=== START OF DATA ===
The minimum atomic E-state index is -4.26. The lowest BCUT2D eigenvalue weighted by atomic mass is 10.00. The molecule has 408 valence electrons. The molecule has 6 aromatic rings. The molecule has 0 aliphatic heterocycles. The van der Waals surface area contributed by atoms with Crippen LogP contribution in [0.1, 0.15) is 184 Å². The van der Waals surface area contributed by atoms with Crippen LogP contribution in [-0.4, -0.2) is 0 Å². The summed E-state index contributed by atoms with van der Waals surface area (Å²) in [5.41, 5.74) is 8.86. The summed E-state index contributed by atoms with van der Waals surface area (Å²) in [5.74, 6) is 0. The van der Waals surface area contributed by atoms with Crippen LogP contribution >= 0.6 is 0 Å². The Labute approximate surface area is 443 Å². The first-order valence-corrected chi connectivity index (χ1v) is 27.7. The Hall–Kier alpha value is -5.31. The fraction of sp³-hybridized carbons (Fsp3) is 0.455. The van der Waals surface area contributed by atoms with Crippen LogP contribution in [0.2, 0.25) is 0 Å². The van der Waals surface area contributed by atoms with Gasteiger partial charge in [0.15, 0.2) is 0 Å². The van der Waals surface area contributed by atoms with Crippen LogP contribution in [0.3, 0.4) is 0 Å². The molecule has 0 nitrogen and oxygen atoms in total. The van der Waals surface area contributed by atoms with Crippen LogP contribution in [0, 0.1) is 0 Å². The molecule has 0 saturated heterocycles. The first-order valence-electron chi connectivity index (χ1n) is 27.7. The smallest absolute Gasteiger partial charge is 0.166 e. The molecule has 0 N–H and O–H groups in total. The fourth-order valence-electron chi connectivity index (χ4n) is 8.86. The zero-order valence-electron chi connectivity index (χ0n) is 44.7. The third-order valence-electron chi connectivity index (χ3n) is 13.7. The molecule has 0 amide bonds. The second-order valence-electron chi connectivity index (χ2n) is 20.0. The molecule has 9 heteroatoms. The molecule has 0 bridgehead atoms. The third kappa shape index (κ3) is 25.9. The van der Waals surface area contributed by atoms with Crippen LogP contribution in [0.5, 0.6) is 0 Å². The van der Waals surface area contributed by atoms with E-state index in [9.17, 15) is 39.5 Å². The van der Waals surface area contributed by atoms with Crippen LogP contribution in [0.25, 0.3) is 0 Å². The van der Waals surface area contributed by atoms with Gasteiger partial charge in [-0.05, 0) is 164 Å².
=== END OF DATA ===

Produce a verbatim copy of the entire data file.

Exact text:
The minimum atomic E-state index is -4.26. The lowest BCUT2D eigenvalue weighted by atomic mass is 10.00. The molecule has 408 valence electrons. The molecule has 6 aromatic rings. The molecule has 0 aliphatic heterocycles. The van der Waals surface area contributed by atoms with Crippen LogP contribution in [0.1, 0.15) is 184 Å². The van der Waals surface area contributed by atoms with Crippen LogP contribution in [-0.4, -0.2) is 0 Å². The summed E-state index contributed by atoms with van der Waals surface area (Å²) in [5.41, 5.74) is 8.86. The summed E-state index contributed by atoms with van der Waals surface area (Å²) in [5.74, 6) is 0. The van der Waals surface area contributed by atoms with Crippen LogP contribution >= 0.6 is 0 Å². The Labute approximate surface area is 443 Å². The first-order valence-corrected chi connectivity index (χ1v) is 27.7. The Hall–Kier alpha value is -5.31. The fraction of sp³-hybridized carbons (Fsp3) is 0.455. The van der Waals surface area contributed by atoms with Crippen LogP contribution in [0.2, 0.25) is 0 Å². The van der Waals surface area contributed by atoms with Gasteiger partial charge in [0.15, 0.2) is 0 Å². The van der Waals surface area contributed by atoms with Crippen LogP contribution in [0.3, 0.4) is 0 Å². The molecule has 0 nitrogen and oxygen atoms in total. The van der Waals surface area contributed by atoms with Crippen LogP contribution in [0, 0.1) is 0 Å². The molecule has 0 saturated heterocycles. The first-order valence-electron chi connectivity index (χ1n) is 27.7. The smallest absolute Gasteiger partial charge is 0.166 e. The molecule has 0 N–H and O–H groups in total. The fourth-order valence-electron chi connectivity index (χ4n) is 8.86. The zero-order valence-electron chi connectivity index (χ0n) is 44.7. The third-order valence-electron chi connectivity index (χ3n) is 13.7. The molecule has 0 amide bonds. The second-order valence-electron chi connectivity index (χ2n) is 20.0. The molecule has 9 heteroatoms. The molecule has 0 bridgehead atoms. The third kappa shape index (κ3) is 25.9. The van der Waals surface area contributed by atoms with Crippen LogP contribution in [0.5, 0.6) is 0 Å². The van der Waals surface area contributed by atoms with E-state index in [9.17, 15) is 39.5 Å². The van der Waals surface area contributed by atoms with Crippen LogP contribution in [0.25, 0.3) is 0 Å². The van der Waals surface area contributed by atoms with Gasteiger partial charge in [-0.05, 0) is 164 Å².